Automatic 3D Facial Performance Acquisition and Animation using Monocular Videos
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Facial performance capture and animation is an essential component of many applications such as movies, video games, and virtual environments. Video-based facial performance capture is particularly appealing as it offers the lowest cost and the potential use of legacy sources and uncontrolled videos. However, it is also challenging because of complex facial movements at different scales, ambiguity caused by the loss of depth information, and a lack of discernible features on most facial regions. Unknown lighting conditions and camera parameters further complicate the problem. This dissertation explores the video-based 3D facial performance capture systems that use a single video camera, overcome the challenges aforementioned, and produce accurate and robust reconstruction results. We first develop a novel automatic facial feature detection/tracking algorithm that accurately locates important facial features across the entire video sequence, which are then used for 3D pose and facial shape reconstruction. The key idea is to combine the respective powers of local detection, spatial priors for facial feature locations, Active Appearance Models (AAMs), and temporal coherence for facial feature detection. The algorithm runs in realtime and is robust to large pose and expression variations and occlusions. We then present an automatic high-fidelity facial performance capture system that works on monocular videos. It uses the detected facial features along with multilinear facial models to reconstruct 3D head poses and large-scale facial deformation, and uses per-pixel shading cues to add fine-scale surface details such as emerging or disappearing wrinkles and folds. We iterate the reconstruction procedure on large-scale facial geometry and fine-scale facial details to improve the accuracy of facial reconstruction. We further improve the accuracy and efficiency of the large-scale facial performance capture by introducing a local binary feature based 2D feature regression and a convolutional neural network based pose and expression regression, and complement it with an efficient 3D eye gaze tracker to achieve realtime 3D eye gaze animation. We have tested our systems on various monocular videos, demonstrating the accuracy and robustness under a variety of uncontrolled lighting conditions and overcoming significant shape differences across individuals.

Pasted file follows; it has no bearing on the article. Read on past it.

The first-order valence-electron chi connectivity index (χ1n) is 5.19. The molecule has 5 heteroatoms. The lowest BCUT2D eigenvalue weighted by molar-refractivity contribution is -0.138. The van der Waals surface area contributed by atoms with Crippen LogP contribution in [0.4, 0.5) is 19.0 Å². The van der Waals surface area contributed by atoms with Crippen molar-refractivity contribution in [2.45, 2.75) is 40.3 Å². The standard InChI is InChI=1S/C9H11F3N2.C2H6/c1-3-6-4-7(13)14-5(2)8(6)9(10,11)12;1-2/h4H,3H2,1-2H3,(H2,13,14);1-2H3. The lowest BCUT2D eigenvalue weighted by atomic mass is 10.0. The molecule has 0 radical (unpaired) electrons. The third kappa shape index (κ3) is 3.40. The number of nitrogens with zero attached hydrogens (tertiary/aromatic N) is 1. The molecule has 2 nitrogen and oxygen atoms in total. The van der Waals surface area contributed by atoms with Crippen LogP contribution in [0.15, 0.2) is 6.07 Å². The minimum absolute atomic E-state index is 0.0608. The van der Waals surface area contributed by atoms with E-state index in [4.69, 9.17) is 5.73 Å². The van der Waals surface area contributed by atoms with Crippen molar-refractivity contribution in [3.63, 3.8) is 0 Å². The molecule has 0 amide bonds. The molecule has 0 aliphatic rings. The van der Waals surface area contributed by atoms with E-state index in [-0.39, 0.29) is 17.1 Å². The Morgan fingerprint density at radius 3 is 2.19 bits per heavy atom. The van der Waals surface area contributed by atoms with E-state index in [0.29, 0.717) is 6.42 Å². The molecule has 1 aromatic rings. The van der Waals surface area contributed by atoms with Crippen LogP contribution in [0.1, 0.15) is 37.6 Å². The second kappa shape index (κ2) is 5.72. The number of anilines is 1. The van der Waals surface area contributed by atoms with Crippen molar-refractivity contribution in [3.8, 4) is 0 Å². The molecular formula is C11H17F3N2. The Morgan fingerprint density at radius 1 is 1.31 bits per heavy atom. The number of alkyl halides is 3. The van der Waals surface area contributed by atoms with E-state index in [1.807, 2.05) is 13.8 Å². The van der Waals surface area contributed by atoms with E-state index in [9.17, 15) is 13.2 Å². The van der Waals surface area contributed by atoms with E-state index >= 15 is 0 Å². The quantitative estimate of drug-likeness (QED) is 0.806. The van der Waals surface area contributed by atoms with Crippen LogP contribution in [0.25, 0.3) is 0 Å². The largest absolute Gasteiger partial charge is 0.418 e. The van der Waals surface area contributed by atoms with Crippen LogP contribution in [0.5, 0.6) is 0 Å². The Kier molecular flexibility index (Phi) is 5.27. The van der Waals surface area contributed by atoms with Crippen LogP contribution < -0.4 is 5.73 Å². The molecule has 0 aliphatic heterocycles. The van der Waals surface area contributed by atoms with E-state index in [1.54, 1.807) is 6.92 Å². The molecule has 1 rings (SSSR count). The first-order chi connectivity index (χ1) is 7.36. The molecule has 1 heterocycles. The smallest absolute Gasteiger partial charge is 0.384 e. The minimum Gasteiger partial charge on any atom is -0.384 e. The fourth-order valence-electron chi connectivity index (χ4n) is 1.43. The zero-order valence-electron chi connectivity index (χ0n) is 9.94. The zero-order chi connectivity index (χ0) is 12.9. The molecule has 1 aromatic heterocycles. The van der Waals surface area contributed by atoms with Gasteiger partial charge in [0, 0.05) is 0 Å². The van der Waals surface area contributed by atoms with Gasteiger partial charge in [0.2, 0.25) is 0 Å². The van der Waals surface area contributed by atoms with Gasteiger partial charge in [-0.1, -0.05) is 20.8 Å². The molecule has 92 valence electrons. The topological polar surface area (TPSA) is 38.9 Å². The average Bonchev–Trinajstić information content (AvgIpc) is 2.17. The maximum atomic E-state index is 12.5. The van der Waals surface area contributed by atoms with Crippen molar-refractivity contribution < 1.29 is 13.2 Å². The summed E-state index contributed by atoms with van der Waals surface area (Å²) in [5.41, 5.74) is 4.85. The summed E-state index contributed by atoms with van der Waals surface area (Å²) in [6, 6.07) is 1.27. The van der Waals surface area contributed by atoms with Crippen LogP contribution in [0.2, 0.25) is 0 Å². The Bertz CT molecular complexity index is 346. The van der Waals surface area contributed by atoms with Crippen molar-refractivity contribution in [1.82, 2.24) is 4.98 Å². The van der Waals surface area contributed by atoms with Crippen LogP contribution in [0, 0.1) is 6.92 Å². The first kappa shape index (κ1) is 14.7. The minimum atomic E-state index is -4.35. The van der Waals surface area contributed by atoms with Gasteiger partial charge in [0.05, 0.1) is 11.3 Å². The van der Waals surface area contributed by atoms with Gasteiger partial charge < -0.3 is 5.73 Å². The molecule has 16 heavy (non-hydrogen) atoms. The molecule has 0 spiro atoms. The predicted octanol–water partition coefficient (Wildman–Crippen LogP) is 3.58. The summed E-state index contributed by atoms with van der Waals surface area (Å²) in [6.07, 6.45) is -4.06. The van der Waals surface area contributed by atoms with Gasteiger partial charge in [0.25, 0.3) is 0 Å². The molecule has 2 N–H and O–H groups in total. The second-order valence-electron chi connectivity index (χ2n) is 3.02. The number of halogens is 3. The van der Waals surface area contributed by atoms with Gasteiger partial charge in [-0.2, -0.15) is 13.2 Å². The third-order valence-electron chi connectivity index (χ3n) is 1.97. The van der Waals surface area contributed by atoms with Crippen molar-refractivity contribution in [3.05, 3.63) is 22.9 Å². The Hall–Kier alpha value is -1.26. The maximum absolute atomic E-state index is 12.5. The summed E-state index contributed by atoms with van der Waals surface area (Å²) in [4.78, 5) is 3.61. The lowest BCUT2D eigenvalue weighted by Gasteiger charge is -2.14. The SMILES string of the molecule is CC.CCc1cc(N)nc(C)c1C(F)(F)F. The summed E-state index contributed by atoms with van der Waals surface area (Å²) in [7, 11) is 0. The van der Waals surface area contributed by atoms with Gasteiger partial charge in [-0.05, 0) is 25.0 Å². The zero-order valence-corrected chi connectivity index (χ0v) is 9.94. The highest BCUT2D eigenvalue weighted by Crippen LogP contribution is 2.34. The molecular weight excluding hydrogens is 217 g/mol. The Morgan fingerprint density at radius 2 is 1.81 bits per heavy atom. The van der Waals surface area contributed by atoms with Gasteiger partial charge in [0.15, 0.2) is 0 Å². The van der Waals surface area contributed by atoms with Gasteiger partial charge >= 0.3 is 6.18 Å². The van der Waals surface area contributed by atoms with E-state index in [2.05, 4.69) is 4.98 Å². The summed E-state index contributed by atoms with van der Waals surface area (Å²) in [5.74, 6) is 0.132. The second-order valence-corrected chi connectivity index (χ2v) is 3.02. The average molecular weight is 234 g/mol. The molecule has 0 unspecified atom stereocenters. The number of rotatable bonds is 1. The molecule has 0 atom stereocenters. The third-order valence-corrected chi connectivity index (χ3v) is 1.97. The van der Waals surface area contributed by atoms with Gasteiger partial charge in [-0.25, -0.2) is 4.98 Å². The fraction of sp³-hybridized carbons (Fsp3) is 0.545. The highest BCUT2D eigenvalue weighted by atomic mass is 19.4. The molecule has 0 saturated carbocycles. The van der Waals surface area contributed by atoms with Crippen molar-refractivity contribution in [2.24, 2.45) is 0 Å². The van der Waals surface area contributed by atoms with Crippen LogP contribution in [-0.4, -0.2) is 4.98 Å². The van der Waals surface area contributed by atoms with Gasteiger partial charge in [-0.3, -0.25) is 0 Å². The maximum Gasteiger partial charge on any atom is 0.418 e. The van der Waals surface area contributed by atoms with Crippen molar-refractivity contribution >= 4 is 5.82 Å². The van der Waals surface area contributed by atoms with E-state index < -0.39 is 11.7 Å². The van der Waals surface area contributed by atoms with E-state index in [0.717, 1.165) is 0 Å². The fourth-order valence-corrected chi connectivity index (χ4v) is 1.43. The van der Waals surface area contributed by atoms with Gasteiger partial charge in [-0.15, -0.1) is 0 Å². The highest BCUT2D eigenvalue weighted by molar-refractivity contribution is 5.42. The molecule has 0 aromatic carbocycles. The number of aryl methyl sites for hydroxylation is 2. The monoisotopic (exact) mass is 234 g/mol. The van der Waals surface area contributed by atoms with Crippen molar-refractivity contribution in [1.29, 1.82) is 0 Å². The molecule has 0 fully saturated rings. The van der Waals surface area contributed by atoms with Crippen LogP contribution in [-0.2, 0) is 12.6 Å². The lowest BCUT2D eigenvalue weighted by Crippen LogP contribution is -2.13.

Shi, Fuhao (2017). Automatic 3D Facial Performance Acquisition and Animation using Monocular Videos. Doctoral dissertation, Texas A & M University. Available electronically from